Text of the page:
The West Coast was the least religious of American regions. And California’s entertainment industry is still seen by many religious people as a threat to the country’s moral standards. Forty-two percent said they feel their values are threatened by Hollywood; 56 percent did not feel threatened.

Most people believe that angels and demons do spiritual work in the world,and 80 percent believe in what they describe as miracles, the report said.

Religion and the standards of science
Despite all of that, there’s a growing sense among many that religion should be held up against the standards of science, and that when that happens, the logic of faith falls away. “The fastest growing faith is no faith at all,” Sean McManus wrote recently in New York magazine. His piece was about four powerhouse authors — Christopher Hitchens, Daniel Dennett, Sam Harris and Richard Dawkins — who are spreading the gospel of atheism. At an Ethical Culture gathering in New York, Dawkins drew applause by quoting Mark Twain on the subject of death: “I do not fear death. I had been dead for billions and billions of years before I was born.”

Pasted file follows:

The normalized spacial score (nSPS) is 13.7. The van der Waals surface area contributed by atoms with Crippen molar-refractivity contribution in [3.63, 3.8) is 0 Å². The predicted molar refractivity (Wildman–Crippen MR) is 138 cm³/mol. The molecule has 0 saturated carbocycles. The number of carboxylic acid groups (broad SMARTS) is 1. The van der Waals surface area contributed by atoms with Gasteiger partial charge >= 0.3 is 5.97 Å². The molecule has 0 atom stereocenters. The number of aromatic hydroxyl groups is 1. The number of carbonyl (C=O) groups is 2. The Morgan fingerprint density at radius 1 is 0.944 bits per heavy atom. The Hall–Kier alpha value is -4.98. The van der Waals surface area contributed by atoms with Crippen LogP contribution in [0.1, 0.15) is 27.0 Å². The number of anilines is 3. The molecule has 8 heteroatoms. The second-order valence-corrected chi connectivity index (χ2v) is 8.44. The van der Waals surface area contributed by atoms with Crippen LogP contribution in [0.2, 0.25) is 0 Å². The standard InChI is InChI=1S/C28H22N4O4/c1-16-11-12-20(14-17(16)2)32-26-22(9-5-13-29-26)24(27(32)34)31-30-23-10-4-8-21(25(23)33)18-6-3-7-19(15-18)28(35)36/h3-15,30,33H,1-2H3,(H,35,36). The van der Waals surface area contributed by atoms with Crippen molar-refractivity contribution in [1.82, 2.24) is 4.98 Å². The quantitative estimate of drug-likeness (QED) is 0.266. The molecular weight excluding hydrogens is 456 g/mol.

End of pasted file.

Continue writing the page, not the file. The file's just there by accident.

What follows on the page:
Then there’s the matter of trying to find God in biological research. The Economist reported recently about the search for a “God particle” in the human body as a way to explain the near universal tendency for people to believe in a higher being. It’s the latest in a growing tendency for science “to poke its nose into the God business,” the magazine said.

“Religion cries out for a biological explanation,” the article said, going on to explain that science now understands the biological reason for language. The next step is to put religion under the microscope as well.

Steve Berg, a former Washington, D.C., bureau reporter, national correspondent and editorial writer for the Star Tribune, reports on urban design, transportation and national politics. He can be reached at sberg [at] minnpost [dot] com.